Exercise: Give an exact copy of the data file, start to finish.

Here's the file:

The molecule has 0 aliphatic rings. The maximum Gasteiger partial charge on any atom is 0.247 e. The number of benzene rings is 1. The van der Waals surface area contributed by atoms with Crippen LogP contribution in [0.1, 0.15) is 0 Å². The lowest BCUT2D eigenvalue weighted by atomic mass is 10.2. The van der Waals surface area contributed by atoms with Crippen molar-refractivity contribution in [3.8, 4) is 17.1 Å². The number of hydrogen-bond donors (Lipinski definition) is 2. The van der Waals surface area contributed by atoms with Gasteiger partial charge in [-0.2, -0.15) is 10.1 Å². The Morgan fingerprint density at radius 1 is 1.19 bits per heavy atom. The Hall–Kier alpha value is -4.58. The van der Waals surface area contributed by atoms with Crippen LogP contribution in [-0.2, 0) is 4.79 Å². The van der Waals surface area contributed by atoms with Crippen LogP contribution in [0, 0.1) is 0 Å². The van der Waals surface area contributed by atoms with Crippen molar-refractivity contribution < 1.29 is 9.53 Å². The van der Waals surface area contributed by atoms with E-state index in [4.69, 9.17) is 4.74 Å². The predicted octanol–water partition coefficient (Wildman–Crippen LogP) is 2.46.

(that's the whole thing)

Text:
The molecule has 0 aliphatic rings. The maximum Gasteiger partial charge on any atom is 0.247 e. The number of benzene rings is 1. The van der Waals surface area contributed by atoms with Crippen LogP contribution in [0.1, 0.15) is 0 Å². The lowest BCUT2D eigenvalue weighted by atomic mass is 10.2. The van der Waals surface area contributed by atoms with Crippen molar-refractivity contribution in [3.8, 4) is 17.1 Å². The number of hydrogen-bond donors (Lipinski definition) is 2. The van der Waals surface area contributed by atoms with Gasteiger partial charge in [-0.2, -0.15) is 10.1 Å². The Morgan fingerprint density at radius 1 is 1.19 bits per heavy atom. The Hall–Kier alpha value is -4.58. The van der Waals surface area contributed by atoms with Crippen LogP contribution in [-0.2, 0) is 4.79 Å². The van der Waals surface area contributed by atoms with Crippen LogP contribution in [0, 0.1) is 0 Å². The van der Waals surface area contributed by atoms with Crippen molar-refractivity contribution < 1.29 is 9.53 Å². The van der Waals surface area contributed by atoms with E-state index in [4.69, 9.17) is 4.74 Å². The predicted octanol–water partition coefficient (Wildman–Crippen LogP) is 2.46.